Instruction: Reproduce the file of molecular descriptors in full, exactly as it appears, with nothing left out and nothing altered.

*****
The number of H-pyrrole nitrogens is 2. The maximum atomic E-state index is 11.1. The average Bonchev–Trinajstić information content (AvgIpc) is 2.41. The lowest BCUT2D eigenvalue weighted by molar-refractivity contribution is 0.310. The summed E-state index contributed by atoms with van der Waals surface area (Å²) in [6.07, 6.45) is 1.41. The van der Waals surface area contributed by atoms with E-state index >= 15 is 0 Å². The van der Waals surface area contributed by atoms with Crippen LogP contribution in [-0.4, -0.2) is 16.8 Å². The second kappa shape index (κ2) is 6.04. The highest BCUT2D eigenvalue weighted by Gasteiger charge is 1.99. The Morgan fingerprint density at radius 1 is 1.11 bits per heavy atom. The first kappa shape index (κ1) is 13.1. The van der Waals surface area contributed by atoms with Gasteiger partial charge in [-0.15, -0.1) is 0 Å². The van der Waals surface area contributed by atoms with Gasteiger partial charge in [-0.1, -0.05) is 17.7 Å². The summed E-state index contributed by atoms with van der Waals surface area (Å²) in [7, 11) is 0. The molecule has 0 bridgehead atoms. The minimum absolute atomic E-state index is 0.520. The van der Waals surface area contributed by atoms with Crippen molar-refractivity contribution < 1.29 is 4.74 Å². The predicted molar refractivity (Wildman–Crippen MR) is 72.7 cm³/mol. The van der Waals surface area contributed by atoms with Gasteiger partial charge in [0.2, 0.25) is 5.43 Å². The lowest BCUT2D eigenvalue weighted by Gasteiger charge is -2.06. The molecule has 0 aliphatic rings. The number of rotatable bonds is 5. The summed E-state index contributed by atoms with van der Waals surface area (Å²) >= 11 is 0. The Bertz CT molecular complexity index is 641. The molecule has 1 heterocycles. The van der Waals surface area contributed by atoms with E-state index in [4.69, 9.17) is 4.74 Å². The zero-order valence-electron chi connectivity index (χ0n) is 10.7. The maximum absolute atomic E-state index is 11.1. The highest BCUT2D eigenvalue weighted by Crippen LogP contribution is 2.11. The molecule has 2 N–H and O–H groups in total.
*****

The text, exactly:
The number of H-pyrrole nitrogens is 2. The maximum atomic E-state index is 11.1. The average Bonchev–Trinajstić information content (AvgIpc) is 2.41. The lowest BCUT2D eigenvalue weighted by molar-refractivity contribution is 0.310. The summed E-state index contributed by atoms with van der Waals surface area (Å²) in [6.07, 6.45) is 1.41. The van der Waals surface area contributed by atoms with E-state index >= 15 is 0 Å². The van der Waals surface area contributed by atoms with Crippen LogP contribution in [-0.4, -0.2) is 16.8 Å². The second kappa shape index (κ2) is 6.04. The highest BCUT2D eigenvalue weighted by Gasteiger charge is 1.99. The Morgan fingerprint density at radius 1 is 1.11 bits per heavy atom. The first kappa shape index (κ1) is 13.1. The van der Waals surface area contributed by atoms with Gasteiger partial charge in [-0.15, -0.1) is 0 Å². The van der Waals surface area contributed by atoms with Gasteiger partial charge in [-0.1, -0.05) is 17.7 Å². The summed E-state index contributed by atoms with van der Waals surface area (Å²) in [7, 11) is 0. The molecule has 0 bridgehead atoms. The minimum absolute atomic E-state index is 0.520. The van der Waals surface area contributed by atoms with Crippen molar-refractivity contribution < 1.29 is 4.74 Å². The predicted molar refractivity (Wildman–Crippen MR) is 72.7 cm³/mol. The van der Waals surface area contributed by atoms with Gasteiger partial charge in [0.2, 0.25) is 5.43 Å². The lowest BCUT2D eigenvalue weighted by Gasteiger charge is -2.06. The molecule has 0 aliphatic rings. The number of rotatable bonds is 5. The summed E-state index contributed by atoms with van der Waals surface area (Å²) >= 11 is 0. The Bertz CT molecular complexity index is 641. The molecule has 1 heterocycles. The van der Waals surface area contributed by atoms with E-state index in [4.69, 9.17) is 4.74 Å². The zero-order valence-electron chi connectivity index (χ0n) is 10.7. The maximum absolute atomic E-state index is 11.1. The highest BCUT2D eigenvalue weighted by Crippen LogP contribution is 2.11. The molecule has 2 N–H and O–H groups in total.